Besides there is no time wasted on the routine romance, song and dance in the film right from the beginning and it straight away comes to the point without any initial build up or usual introductions breaking the set pattern. In fact the opening 10 minutes of the film itself make you realize that this is something entirely different, made with a dedicated focused vision and is sure going to be an engaging as well as an entertaining, exciting thriller with some splendid performances.
 
Thankfully SETTERS delivers the expected content in most of its 125 minutes of duration and has quite a few powerful sequences in store for the interested viewers, with the best one being the ‘the Baniyaan scene of Vijay Raaz’ – details of which should not be disclosed in the review. Beginning from Mumbai the narrative takes you across various cities including Jaipur, Varanasi and Delhi, and you can feel the texture of these cities in its specific sequences with a good support coming from the cinematography and background score department in particular. Also the dialogues impressively enhance the proceedings in its various sequences rendered by different characters.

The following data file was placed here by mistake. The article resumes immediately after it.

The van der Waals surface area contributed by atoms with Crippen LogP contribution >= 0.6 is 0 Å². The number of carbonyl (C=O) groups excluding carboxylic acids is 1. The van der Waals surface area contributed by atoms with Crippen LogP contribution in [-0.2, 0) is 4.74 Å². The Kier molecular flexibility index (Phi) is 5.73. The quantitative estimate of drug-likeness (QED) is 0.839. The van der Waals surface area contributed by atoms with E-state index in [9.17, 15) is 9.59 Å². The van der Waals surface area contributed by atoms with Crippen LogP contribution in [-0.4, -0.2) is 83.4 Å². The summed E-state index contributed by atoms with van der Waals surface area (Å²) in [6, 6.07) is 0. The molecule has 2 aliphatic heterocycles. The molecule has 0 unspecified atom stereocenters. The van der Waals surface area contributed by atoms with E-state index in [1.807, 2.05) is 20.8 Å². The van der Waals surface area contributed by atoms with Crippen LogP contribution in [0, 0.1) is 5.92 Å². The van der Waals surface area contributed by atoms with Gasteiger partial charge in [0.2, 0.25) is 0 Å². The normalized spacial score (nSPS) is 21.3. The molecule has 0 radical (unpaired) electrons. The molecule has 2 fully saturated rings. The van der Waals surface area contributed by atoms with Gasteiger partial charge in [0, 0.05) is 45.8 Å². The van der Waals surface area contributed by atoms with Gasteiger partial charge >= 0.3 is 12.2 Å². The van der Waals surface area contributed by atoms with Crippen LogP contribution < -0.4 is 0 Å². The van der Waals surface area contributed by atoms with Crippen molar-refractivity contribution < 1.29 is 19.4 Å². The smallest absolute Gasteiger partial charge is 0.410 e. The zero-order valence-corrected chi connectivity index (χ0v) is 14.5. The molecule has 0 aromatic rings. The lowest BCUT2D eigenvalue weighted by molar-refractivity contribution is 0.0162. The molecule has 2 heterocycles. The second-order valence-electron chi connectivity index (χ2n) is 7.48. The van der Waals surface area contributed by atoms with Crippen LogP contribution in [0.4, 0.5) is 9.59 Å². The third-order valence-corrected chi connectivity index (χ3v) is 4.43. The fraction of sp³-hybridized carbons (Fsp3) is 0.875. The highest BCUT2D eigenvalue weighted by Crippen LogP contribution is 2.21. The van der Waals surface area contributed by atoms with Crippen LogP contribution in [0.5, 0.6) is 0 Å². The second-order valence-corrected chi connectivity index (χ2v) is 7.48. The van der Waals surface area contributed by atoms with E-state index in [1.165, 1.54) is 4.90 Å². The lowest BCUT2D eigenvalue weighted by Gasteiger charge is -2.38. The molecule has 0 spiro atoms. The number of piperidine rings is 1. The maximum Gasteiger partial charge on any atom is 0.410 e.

Having said that, SETTERS also remains an uneven film in terms of its flow as it more or less remains on the same note missing the expected crescendo. It takes its own cinematic liberties and has its shares of flaws too like a former cop suddenly coming out of the prison and allowed to work on the case, hiring a reputed bank employee/manager as the proxy examinee, everyone easily fooling the team of cops and then the officers so closely following the suspects without any disguise, as if they will not be recoganised by the same people whom they have beaten blue and black in the police custody. The finale too is a bit downer since it all ends abruptly without bringing back the main villain or having any enjoyable build-up. And probably that is the reason one doesn’t leave the theater feeling any kind of a cinematic high.